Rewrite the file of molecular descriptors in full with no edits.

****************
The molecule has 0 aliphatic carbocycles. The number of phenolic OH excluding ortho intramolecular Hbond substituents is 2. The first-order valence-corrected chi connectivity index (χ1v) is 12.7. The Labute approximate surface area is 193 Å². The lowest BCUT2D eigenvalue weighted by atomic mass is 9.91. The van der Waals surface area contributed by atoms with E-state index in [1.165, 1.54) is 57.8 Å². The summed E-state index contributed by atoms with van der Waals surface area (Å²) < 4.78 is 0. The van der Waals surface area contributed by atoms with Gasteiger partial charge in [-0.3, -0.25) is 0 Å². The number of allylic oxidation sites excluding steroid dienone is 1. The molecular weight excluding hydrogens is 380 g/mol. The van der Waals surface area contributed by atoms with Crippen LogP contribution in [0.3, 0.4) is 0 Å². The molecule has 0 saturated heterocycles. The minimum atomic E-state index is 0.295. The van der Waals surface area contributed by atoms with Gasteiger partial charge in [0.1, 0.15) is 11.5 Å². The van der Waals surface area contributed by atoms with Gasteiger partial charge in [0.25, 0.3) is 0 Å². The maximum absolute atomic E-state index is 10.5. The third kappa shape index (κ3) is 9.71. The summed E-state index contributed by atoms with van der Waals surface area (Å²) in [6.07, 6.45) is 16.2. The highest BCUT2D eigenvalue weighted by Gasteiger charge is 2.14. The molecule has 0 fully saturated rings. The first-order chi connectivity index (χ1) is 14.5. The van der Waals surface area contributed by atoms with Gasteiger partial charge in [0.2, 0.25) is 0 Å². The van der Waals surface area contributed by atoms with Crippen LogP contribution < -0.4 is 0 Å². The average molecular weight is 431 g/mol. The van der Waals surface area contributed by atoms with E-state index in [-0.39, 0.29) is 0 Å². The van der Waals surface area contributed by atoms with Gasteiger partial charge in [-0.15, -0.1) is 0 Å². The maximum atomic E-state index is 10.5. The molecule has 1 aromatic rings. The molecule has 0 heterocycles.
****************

The molecule has 0 aliphatic carbocycles. The number of phenolic OH excluding ortho intramolecular Hbond substituents is 2. The first-order valence-corrected chi connectivity index (χ1v) is 12.7. The Labute approximate surface area is 193 Å². The lowest BCUT2D eigenvalue weighted by atomic mass is 9.91. The van der Waals surface area contributed by atoms with E-state index in [1.165, 1.54) is 57.8 Å². The summed E-state index contributed by atoms with van der Waals surface area (Å²) < 4.78 is 0. The van der Waals surface area contributed by atoms with Gasteiger partial charge in [-0.3, -0.25) is 0 Å². The number of allylic oxidation sites excluding steroid dienone is 1. The molecular weight excluding hydrogens is 380 g/mol. The van der Waals surface area contributed by atoms with Crippen LogP contribution in [0.3, 0.4) is 0 Å². The molecule has 0 saturated heterocycles. The minimum atomic E-state index is 0.295. The van der Waals surface area contributed by atoms with Gasteiger partial charge in [0.1, 0.15) is 11.5 Å². The van der Waals surface area contributed by atoms with Gasteiger partial charge in [0.25, 0.3) is 0 Å². The maximum absolute atomic E-state index is 10.5. The third kappa shape index (κ3) is 9.71. The summed E-state index contributed by atoms with van der Waals surface area (Å²) in [6.07, 6.45) is 16.2. The highest BCUT2D eigenvalue weighted by Gasteiger charge is 2.14. The molecule has 0 fully saturated rings. The first-order chi connectivity index (χ1) is 14.5. The van der Waals surface area contributed by atoms with Gasteiger partial charge in [0.2, 0.25) is 0 Å². The van der Waals surface area contributed by atoms with Crippen LogP contribution < -0.4 is 0 Å². The average molecular weight is 431 g/mol. The van der Waals surface area contributed by atoms with E-state index in [-0.39, 0.29) is 0 Å². The van der Waals surface area contributed by atoms with Gasteiger partial charge in [-0.15, -0.1) is 0 Å². The maximum atomic E-state index is 10.5. The molecule has 1 aromatic rings. The molecule has 0 heterocycles.